Park rangers rescue 19-year-old Florida hiker from atop Cadillac

Posted Jan. 01, 2013, at 11:41 a.m.
Last modified Jan. 01, 2013, at 3 p.m.
LifeFlight helicopter from Bangor lands on Cadillac Mountain on Tuesday morning, Jan. 1, 2013 to rescue a 19-year-old woman who wasn'’t dressed for the conditions while attempting to hike to the top of the mountain to see the sun rise.
David Burgess
LifeFlight helicopter from Bangor lands on Cadillac Mountain on Tuesday morning, Jan. 1, 2013 to rescue a 19-year-old woman who wasn'’t dressed for the conditions while attempting to hike to the top of the mountain to see the sun rise.
LifeFlight helicopter from Bangor lands on Cadillac Mountain on Tuesday morning, Jan. 1, 2013 to rescue a 19-year-old woman who wasn'’t dressed for the conditions while attempting to hike to the top of the mountain to see the sun rise.
David Burgess
LifeFlight helicopter from Bangor lands on Cadillac Mountain on Tuesday morning, Jan. 1, 2013 to rescue a 19-year-old woman who wasn'’t dressed for the conditions while attempting to hike to the top of the mountain to see the sun rise.

ACADIA NATIONAL PARK, Maine — A 19-year-old woman who wasn’t dressed for the conditions had to be rescued Tuesday morning from Cadillac Mountain.

Supervisory Park Ranger Richard Rechholtz said the 911 call came in around 7:30 a.m. that a woman was “kind of conscious, not alert and had some heart issues.”

Rechholtz and a paramedic from Bar Harbor Fire Department headed up the mountain by snowmobile, but reached the hikers just moments after a LifeFlight helicopter from Bangor was able to land.

The woman and a male from her hiking party, neither of which were wearing proper footwear, were taken by helicopter to Bar Harbor. The woman, who was from Florida but whose identity was not being released, was transported to MDI Hospital, the ranger said.

Her condition was unknown as of noon Tuesday.

“On New Year’s, a lot of people will hike up to the summit of Cadillac to see the sunrise,” Rechholtz said. “I’m guessing there were probably 40-50 people up there this morning.”

He credited other hikers with keeping the woman as warm and stable as possible until emergency responders could make their way up the mountain.

One of those who helped keep the woman warm was David Burgess of Orland. Burgess, scoutmaster for Boy Scout Troop 102, was hiking Cadillac with 10 kids and six leaders from his troop and from Venture Crew 1102 from Bucksport.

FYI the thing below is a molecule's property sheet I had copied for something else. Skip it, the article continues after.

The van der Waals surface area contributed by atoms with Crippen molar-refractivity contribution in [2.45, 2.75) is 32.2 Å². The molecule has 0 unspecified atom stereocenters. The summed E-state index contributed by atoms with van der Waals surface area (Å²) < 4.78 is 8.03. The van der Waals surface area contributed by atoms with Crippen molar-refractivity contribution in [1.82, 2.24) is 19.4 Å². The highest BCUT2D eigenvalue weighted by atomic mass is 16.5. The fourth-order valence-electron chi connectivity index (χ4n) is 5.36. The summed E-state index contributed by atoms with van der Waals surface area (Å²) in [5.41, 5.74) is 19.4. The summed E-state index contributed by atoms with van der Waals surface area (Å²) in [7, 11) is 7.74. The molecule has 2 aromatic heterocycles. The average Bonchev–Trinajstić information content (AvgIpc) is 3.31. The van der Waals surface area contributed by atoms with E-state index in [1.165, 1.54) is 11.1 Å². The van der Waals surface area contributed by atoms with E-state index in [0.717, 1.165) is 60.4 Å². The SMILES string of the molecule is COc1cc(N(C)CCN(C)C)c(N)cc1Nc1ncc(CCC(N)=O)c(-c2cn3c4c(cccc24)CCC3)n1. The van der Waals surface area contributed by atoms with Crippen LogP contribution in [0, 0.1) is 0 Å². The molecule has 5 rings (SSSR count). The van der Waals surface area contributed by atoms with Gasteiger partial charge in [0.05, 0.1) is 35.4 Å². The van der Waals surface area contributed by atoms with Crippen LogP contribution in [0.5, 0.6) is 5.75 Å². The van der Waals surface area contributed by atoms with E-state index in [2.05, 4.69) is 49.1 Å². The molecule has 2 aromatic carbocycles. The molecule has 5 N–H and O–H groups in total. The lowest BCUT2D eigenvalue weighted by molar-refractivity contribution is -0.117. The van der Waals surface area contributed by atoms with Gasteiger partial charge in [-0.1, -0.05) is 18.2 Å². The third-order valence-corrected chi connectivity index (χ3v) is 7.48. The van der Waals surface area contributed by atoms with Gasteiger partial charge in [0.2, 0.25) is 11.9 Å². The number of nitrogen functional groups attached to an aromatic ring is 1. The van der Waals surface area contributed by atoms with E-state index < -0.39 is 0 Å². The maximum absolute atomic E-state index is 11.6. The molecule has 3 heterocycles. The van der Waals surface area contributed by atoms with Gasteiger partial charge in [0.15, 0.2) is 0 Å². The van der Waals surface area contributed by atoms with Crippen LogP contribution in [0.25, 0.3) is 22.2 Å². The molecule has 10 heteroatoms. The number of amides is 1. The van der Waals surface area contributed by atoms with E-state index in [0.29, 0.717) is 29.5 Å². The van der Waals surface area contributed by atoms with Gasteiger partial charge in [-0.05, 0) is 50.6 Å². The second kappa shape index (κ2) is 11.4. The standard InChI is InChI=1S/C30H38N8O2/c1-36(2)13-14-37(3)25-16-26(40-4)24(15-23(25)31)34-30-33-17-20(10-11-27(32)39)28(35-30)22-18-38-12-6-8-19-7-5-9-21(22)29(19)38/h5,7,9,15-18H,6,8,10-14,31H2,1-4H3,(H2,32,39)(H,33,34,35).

“We stopped before we got to the top because the wind was really howling,” Burgess said, adding that he had given the woman and the male she was with some hot chocolate. “They said they were going to start heading back down the mountain [but] we came back about a half hour later and she was curled up on a rock in the fetal position.”

One of the adult leaders with Burgess had a sleeping bag and got the woman in it and upright so she was marching in place to produce body heat. She was wearing long underwear, skinny jeans that Burgess said were soaked above the knee, wool socks and furry dress boots that had no insulation value.

“They just got in over their heads,” he said. Burgess and the other leaders in his group sent the majority of their party back down the mountain to their vehicles while they waited with the two struggling hikers.

“We didn’t [want to] end up with more victims,” he said. Burgess noted that he never saw the third person that Rechholtz said was in the woman’s hiking party.

Rechholtz said the three hikers had ascended up the more difficult North Ridge Trail instead of taking the Park Loop Road starting around 4:15 a.m.

“The snow is very, very deep in the park right now, especially at the higher elevations,” he said, noting that in one spot, there was at least a 4-foot snowdrift.

“They didn’t have the proper gear, they just weren’t ready for the conditions at all,” he said.

While Rechholtz said New Year’s Day rescues atop Cadillac aren’t typical, he recalled three years ago having to transport several hikers down who weren’t prepared for the extremely low temperatures at the summit.

“The biggest problem we see is that people are doing it that aren’t prepared for the elements,” Rechholtz said. “When you get in trouble, it’s not like a ranger’s going to show up in five minutes. You really need to bring a pack with you with extra clothing and so forth. You get sweaty fast hiking up, and then once your clothes get wet, you’re in trouble.”

 

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